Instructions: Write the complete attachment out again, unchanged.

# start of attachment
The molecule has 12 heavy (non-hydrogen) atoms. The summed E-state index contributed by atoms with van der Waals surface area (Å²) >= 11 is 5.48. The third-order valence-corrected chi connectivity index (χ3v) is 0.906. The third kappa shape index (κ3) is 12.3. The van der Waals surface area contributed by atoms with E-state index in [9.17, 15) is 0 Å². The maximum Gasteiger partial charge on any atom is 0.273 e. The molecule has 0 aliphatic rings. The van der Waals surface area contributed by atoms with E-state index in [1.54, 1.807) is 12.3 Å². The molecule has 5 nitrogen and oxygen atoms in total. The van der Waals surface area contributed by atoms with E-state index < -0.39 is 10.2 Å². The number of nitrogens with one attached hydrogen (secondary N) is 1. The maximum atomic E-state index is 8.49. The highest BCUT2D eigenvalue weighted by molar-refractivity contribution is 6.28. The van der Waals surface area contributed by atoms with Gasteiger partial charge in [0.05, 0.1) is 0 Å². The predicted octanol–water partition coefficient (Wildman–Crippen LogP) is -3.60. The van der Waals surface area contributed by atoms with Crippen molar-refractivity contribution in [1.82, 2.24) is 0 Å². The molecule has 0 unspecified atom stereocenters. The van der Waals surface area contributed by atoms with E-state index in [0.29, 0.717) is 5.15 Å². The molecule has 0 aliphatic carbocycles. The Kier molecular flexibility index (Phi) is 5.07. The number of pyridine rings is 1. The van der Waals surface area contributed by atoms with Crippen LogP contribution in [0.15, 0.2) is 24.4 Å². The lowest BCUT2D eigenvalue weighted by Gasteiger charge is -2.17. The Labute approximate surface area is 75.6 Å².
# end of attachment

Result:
The molecule has 12 heavy (non-hydrogen) atoms. The summed E-state index contributed by atoms with van der Waals surface area (Å²) >= 11 is 5.48. The third-order valence-corrected chi connectivity index (χ3v) is 0.906. The third kappa shape index (κ3) is 12.3. The van der Waals surface area contributed by atoms with E-state index in [9.17, 15) is 0 Å². The maximum Gasteiger partial charge on any atom is 0.273 e. The molecule has 0 aliphatic rings. The van der Waals surface area contributed by atoms with E-state index in [1.54, 1.807) is 12.3 Å². The molecule has 5 nitrogen and oxygen atoms in total. The van der Waals surface area contributed by atoms with E-state index < -0.39 is 10.2 Å². The number of nitrogens with one attached hydrogen (secondary N) is 1. The maximum atomic E-state index is 8.49. The highest BCUT2D eigenvalue weighted by molar-refractivity contribution is 6.28. The van der Waals surface area contributed by atoms with Gasteiger partial charge in [0.05, 0.1) is 0 Å². The predicted octanol–water partition coefficient (Wildman–Crippen LogP) is -3.60. The van der Waals surface area contributed by atoms with Crippen molar-refractivity contribution in [1.82, 2.24) is 0 Å². The molecule has 0 unspecified atom stereocenters. The van der Waals surface area contributed by atoms with E-state index in [0.29, 0.717) is 5.15 Å². The molecule has 0 aliphatic carbocycles. The Kier molecular flexibility index (Phi) is 5.07. The number of pyridine rings is 1. The van der Waals surface area contributed by atoms with Crippen LogP contribution in [0.15, 0.2) is 24.4 Å². The lowest BCUT2D eigenvalue weighted by Gasteiger charge is -2.17. The Labute approximate surface area is 75.6 Å².